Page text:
Stollen Art – a Growing Business – Such a Huge Subject!!

Art theft is usually for the purpose of resale or for ransom (sometimes called artnapping). Stolen art is sometimes used by criminals as collateral to secure loans.[1] Only a small percentage of stolen art is recovered—estimates range from 5 to 10%. This means that little is known about the scope and characteristics of art theft.

In 2015 the Penticton Art Gallery had the theft of a painting June 27th stolen at the conclusion of their Annual Fund Raising Auction. The painting was by an Alberta artist – Brent Laycock – with a title “Okanagan Rhythm” which is an acrylic on a canvas wrapped board – 18 inches high, 24 inches wide, signed on the lower right and verso. The labels on the piece come from the artist’s gallery.

Paul Crawford, Director/Curator of the Gallery has offered a reward for anyone leading to the safe return of this painting.  Here is a copy taken from the page printed on July 7, 2015.


((It seems the photo of the stollen piece of art from the Penticton Art Gallery keeps removing itself from this page!! – (I am not a computer tech) – so please go to page July 7, 2015 and the full article is there.))

Please call Paul Crawford if you have seen this picture somewhere – someone’s basement wall? 250-493-2928. There is an reward waiting to be handed out as of February 2, 2018.

When artworks are stolen, it is big news. Over the years Edward Munch has received a great deal of publicity because his work “The Scream” has been stolen twice. Interpol got involved. It should be pointed out that “The Scream” was stolen in 1994; another version stolen in 2004. The original work was recovered thank fully.

Interpol has created a list of over 25,000 paintings and sculptures that have been stolen. It is very important to check the list from time to time.

In 2016, one of New York’s most prominent art dealers, Nancy Wiener, was charged with selling millions of dollars worth of stolen artefacts to collectors and museums around the world for years, including the Metropolitan Museum of Art and the National Gallery of Australia. Her case is still before the courts and came after another New York dealer, Subhash Kapoor, was charged in India in 2011 with selling more than $100-million (U.S.) in stolen artwork to museums in the United States, Asia and across Europe. Mr. Kapoor is awaiting trial in India.

Canada hasn’t been immune from controversy. In 2015, then-prime minister Stephen Harper returned to India Parrot Lady, a 900-year-old sculpture that somehow ended up in Canada in 2011 after mysteriously vanishing from the Khajuraho temples in India.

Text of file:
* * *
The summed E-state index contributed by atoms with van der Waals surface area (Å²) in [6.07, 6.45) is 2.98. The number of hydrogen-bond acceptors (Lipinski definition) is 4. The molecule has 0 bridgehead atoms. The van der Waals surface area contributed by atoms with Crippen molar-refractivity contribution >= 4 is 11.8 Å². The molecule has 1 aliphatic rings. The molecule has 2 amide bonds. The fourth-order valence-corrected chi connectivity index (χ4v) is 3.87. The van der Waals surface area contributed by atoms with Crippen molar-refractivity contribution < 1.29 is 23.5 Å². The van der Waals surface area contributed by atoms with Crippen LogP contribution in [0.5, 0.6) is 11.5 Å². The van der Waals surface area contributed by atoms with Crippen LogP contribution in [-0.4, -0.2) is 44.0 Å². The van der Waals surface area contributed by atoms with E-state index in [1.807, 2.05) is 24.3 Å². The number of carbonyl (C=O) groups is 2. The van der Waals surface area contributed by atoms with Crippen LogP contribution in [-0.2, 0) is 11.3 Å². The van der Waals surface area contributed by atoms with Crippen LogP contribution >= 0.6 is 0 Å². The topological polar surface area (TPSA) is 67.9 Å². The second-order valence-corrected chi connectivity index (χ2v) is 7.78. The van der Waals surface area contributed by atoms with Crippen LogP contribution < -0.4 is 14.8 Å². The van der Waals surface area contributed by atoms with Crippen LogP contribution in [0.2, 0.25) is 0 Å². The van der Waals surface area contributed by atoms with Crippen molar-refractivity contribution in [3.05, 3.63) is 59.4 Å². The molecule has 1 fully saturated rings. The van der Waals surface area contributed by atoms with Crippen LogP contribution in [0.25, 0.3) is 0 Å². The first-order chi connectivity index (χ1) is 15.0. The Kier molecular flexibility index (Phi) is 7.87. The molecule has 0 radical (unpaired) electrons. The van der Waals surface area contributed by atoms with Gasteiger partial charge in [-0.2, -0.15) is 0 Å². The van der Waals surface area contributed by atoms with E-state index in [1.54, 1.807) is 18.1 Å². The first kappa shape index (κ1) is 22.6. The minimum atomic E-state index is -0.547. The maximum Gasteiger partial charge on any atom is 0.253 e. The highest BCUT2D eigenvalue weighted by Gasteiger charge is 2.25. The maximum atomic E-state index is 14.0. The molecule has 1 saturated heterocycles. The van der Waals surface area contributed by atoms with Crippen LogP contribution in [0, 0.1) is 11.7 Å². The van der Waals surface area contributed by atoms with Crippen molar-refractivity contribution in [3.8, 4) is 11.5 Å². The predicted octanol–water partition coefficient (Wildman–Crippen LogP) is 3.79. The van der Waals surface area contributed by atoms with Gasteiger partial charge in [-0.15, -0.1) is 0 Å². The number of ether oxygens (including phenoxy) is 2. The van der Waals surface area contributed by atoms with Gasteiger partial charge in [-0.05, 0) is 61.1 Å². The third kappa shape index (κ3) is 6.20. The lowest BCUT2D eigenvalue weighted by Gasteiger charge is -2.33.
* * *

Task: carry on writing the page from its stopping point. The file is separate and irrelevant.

We are aware of thefts from containers being shipped from Europe into Canada.

The following are theft stories from the Globe and Mail  –  


Recovery of three stolen Riopelle paintings just tip of iceberg

The Sûreté du Québec and Montreal police recovered three Jean-Paul Riopelle paintings on Monday from a Montreal home after receiving a tip.





The Sûreté du Québec and Montreal police recovered three Jean-Paul Riopelle paintings on Monday from a Montreal home after receiving a tip.




PUBLISHED JANUARY 26, 2017UPDATED APRIL 13, 2017      Globe and Mail

It’s a touch of high art that graces the crime pages at surprisingly frequent intervals: A Riopelle work is stolen and one more piece of the legacy of one of Canada’s greatest artists disappears into the underworld.

Then, occasionally, good news: The Sûreté du Québec and Montreal police recovered three paintings from a Montreal home after receiving a tip. They have not revealed the address or identity of who was holding the paintings. Investigators have made no arrests in the case and Sgt. Claude Denis of the SQ says an investigation is ongoing.

The crated paintings disappeared in 1999 from a warehouse just after clearing customs at a Montreal airport. They were in the process of being sold by an American gallery to a Montreal-based collector.

A search of public archives reveals no fewer than 19 cases of Riopelle artwork robbery in Canada between 1989 and 2015, and those are just cases made public. No Canadian artist was as famous as Jean-Paul Riopelle in the 1950s and ’60s and none, it seems, a bigger target for theft since.

The draw of Riopelle works to thieves is a simple case of high supply, high profile and high demand. He had a prolific career before his death in 2002, he was globally famous for decades and his works routinely draw seven-figure prices on the international market. His greatest paintings have sold for $1-million or more at least 14 times, but he also created hundreds of smaller, easy-to-carry works.

His, paintings, lithographs, sculptures and other works of art are scattered through homes, businesses and galleries around the world but especially in Quebec, where budgets for security aren’t always commensurate with the value of the works on display. Theft victims have ranged from major Montreal galleries to Westmount homes to a local museum in Baie-Saint-Paul, Que.

“He really was one of the biggest shooting stars among Canadian artists. For decades he was Canada’s most internationally known artist,” said Simon Blais, a Montreal art dealer and Riopelle expert who was first immersed in the artist’s work 38 years ago. “But his draw isn’t limited to the legitimate world. Just the name brings so much attention. In 2002 I opened a new gallery with a Riopelle show and within two weeks I had a break-in. Some look at art for its beauty, some for monetary value. And everybody knows Riopelle.”